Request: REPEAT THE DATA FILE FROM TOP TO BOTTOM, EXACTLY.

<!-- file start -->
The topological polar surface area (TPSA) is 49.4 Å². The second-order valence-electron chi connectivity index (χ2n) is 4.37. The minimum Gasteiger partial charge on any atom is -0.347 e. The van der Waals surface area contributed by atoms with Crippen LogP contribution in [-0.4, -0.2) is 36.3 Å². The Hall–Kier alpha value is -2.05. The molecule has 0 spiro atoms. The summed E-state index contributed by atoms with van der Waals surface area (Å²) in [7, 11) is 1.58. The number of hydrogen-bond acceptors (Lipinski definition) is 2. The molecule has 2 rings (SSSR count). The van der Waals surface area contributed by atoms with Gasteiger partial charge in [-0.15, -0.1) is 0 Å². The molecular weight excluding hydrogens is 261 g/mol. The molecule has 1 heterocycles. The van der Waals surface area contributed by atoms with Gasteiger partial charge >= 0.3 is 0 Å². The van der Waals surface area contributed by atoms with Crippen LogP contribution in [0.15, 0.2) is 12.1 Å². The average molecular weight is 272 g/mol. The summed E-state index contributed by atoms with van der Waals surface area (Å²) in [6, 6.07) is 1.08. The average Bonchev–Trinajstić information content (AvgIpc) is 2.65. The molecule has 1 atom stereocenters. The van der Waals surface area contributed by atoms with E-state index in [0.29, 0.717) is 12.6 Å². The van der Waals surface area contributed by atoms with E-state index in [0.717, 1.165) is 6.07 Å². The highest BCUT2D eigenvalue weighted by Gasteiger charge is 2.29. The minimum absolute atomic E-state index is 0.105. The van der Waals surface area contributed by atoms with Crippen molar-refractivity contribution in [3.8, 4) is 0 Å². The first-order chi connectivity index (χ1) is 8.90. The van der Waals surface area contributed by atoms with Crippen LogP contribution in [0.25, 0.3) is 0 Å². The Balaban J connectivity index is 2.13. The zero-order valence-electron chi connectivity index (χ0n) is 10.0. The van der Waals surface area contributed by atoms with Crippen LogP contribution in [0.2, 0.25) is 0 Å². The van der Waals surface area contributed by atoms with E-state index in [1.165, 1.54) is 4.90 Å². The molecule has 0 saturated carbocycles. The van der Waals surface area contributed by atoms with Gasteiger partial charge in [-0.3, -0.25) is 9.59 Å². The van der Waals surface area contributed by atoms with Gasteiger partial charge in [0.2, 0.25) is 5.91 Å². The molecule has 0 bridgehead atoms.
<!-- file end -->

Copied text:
The topological polar surface area (TPSA) is 49.4 Å². The second-order valence-electron chi connectivity index (χ2n) is 4.37. The minimum Gasteiger partial charge on any atom is -0.347 e. The van der Waals surface area contributed by atoms with Crippen LogP contribution in [-0.4, -0.2) is 36.3 Å². The Hall–Kier alpha value is -2.05. The molecule has 0 spiro atoms. The summed E-state index contributed by atoms with van der Waals surface area (Å²) in [7, 11) is 1.58. The number of hydrogen-bond acceptors (Lipinski definition) is 2. The molecule has 2 rings (SSSR count). The van der Waals surface area contributed by atoms with Gasteiger partial charge in [-0.15, -0.1) is 0 Å². The molecular weight excluding hydrogens is 261 g/mol. The molecule has 1 heterocycles. The van der Waals surface area contributed by atoms with Gasteiger partial charge >= 0.3 is 0 Å². The van der Waals surface area contributed by atoms with Crippen LogP contribution in [0.15, 0.2) is 12.1 Å². The average molecular weight is 272 g/mol. The summed E-state index contributed by atoms with van der Waals surface area (Å²) in [6, 6.07) is 1.08. The average Bonchev–Trinajstić information content (AvgIpc) is 2.65. The molecule has 1 atom stereocenters. The van der Waals surface area contributed by atoms with E-state index in [0.29, 0.717) is 12.6 Å². The van der Waals surface area contributed by atoms with E-state index in [0.717, 1.165) is 6.07 Å². The highest BCUT2D eigenvalue weighted by Gasteiger charge is 2.29. The minimum absolute atomic E-state index is 0.105. The van der Waals surface area contributed by atoms with Crippen molar-refractivity contribution in [3.8, 4) is 0 Å². The first-order chi connectivity index (χ1) is 8.90. The van der Waals surface area contributed by atoms with Crippen LogP contribution in [0.25, 0.3) is 0 Å². The Balaban J connectivity index is 2.13. The zero-order valence-electron chi connectivity index (χ0n) is 10.0. The van der Waals surface area contributed by atoms with Crippen LogP contribution in [0.2, 0.25) is 0 Å². The van der Waals surface area contributed by atoms with E-state index in [1.165, 1.54) is 4.90 Å². The molecule has 0 saturated carbocycles. The van der Waals surface area contributed by atoms with Gasteiger partial charge in [-0.3, -0.25) is 9.59 Å². The van der Waals surface area contributed by atoms with Gasteiger partial charge in [0.2, 0.25) is 5.91 Å². The molecule has 0 bridgehead atoms.